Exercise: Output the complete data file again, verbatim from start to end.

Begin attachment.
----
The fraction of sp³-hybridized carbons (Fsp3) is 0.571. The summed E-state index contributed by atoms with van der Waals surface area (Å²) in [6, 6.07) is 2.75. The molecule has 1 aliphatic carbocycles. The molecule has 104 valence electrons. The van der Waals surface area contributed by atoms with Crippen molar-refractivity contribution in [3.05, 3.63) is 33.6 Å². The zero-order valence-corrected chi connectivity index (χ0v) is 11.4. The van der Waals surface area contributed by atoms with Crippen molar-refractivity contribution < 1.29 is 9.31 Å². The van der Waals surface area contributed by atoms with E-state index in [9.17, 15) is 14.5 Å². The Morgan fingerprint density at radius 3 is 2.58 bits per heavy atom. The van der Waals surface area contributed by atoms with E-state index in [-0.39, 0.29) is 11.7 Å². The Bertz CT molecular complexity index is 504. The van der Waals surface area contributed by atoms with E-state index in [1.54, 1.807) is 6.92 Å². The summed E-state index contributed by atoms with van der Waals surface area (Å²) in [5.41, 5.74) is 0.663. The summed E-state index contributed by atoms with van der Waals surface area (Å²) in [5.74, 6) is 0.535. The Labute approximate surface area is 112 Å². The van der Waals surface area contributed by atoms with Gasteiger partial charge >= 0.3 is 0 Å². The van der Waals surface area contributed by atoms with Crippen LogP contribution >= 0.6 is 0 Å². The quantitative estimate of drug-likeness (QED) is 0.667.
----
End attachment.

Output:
The fraction of sp³-hybridized carbons (Fsp3) is 0.571. The summed E-state index contributed by atoms with van der Waals surface area (Å²) in [6, 6.07) is 2.75. The molecule has 1 aliphatic carbocycles. The molecule has 104 valence electrons. The van der Waals surface area contributed by atoms with Crippen molar-refractivity contribution in [3.05, 3.63) is 33.6 Å². The zero-order valence-corrected chi connectivity index (χ0v) is 11.4. The van der Waals surface area contributed by atoms with Crippen molar-refractivity contribution < 1.29 is 9.31 Å². The van der Waals surface area contributed by atoms with E-state index in [9.17, 15) is 14.5 Å². The Morgan fingerprint density at radius 3 is 2.58 bits per heavy atom. The van der Waals surface area contributed by atoms with E-state index in [-0.39, 0.29) is 11.7 Å². The Bertz CT molecular complexity index is 504. The van der Waals surface area contributed by atoms with E-state index in [1.54, 1.807) is 6.92 Å². The summed E-state index contributed by atoms with van der Waals surface area (Å²) in [5.41, 5.74) is 0.663. The summed E-state index contributed by atoms with van der Waals surface area (Å²) in [5.74, 6) is 0.535. The Labute approximate surface area is 112 Å². The van der Waals surface area contributed by atoms with Gasteiger partial charge >= 0.3 is 0 Å². The van der Waals surface area contributed by atoms with Crippen LogP contribution >= 0.6 is 0 Å². The quantitative estimate of drug-likeness (QED) is 0.667.